"Hello, Graham!"
    print(f"Hello, {name}!")

Extra-code Docs

That covers it for docs which live in the code. But what about docs that live outside of the code?

README files

The README file of any project is the place to put really important information that’s essential to getting up and running with that project as a developer — and in many cases, as a user.

Things to include in a README file:

  • A summary of what the project is for and how it serves its purpose
  • How to get started on the project as a developer, specifically:
    • How to install the dependencies
    • How to run the software locally, including any services that it may require
    • How to run the test suite
    • Details of any environment variables which may need to be set in order for things to work.
  • How to get started with the software as a user
  • Any gotchas for either developers or users, and how to work around them.
  • If writing primarily for a developer audience (e.g. for an company-internal or open-source library), give details of the coding standards, testing process, and code review process for the project. Link to external documents as needs be.

In-repo Docs

These can be markdown files, or restructured text, or whatever textual format you like.

I like to use in-repo docs to explain at length the specifications, design, and thought processes behind the software. Depending on your code hosting set-up, you can include diagrams in the files themselves, using something like Mermaid, or you can put PNGs in there exported from your preferred diagram software.

Ultimately, these documents are for your fellow developers. They’re the specifications, the history, and the thought processes that led to the building of the software you’re using.

Again, the handy thing about docs in the repo is that you can write executable examples in them and use your language’s doctest (if your language supports such) functionality to run them. Though you shouldn’t rely on these to do serious testing of your code — that’s what unit tests are for, and doctests are slow — but it’s a great way to ensure that the examples actually work.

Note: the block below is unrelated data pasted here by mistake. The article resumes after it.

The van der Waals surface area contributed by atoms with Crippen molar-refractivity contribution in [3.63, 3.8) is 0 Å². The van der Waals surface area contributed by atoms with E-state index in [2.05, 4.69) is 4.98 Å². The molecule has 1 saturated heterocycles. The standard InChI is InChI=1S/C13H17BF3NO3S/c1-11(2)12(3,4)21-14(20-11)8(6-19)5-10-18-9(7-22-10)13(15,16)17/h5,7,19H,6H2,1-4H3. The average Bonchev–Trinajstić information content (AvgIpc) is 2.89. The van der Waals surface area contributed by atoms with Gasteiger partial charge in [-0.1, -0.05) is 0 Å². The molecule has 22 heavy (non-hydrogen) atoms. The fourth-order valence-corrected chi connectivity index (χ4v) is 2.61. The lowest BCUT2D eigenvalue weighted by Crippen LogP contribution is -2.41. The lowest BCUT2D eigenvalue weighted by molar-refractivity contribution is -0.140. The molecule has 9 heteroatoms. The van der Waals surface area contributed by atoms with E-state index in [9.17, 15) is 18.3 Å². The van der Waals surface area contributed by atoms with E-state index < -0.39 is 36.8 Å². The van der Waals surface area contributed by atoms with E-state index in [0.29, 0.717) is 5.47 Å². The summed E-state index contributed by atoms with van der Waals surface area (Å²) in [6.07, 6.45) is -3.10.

Project Wikis / Confluence

Confluence — or, as I’ve been known to refer to it, “where information goes to die.”

I honestly don’t much like project wikis, and I really don’t like Confluence, because it’s slow and clunky. However, it can’t be overstated that they’re a great way for non-technical folk to build documentation for a product.

The hard part, of course, is knowing where the dividing line is between docs that should sit in Confluence and docs which should sit in the repo, next to the code.

Usually, my feeling is that you can do this one of two ways:

  1. Everything in Confluence, or
  2. Developer docs in the repo, stakeholder docs in Confluence.

It’s a tricky line to walk, and you may find yourself moving docs from the repo into Confluence (though almost never the other way around). But ultimately the second approach allows you to keep implementation documentation separate from the business-requirement docs which underpin it. Keeping it close to the code means that someone who wants to work on a bug fix doesn’t need to be able to access Confluence in order to find the developer docs. They just need to check out the repo.

If you’re auto-generating API docs based on your docstrings and doc-blocks, you should ensure that these docs don’t get committed to the codebase. Instead, you can have your CI pipeline generate the documentation and put it somewhere that’s easily reachable for developers. If a developer wants to generate the docs locally, they should be able to do so. By preventing the generated docs from being committed, you ensure that you don’t end up with unnecessarily noisy commits every time the API docs change.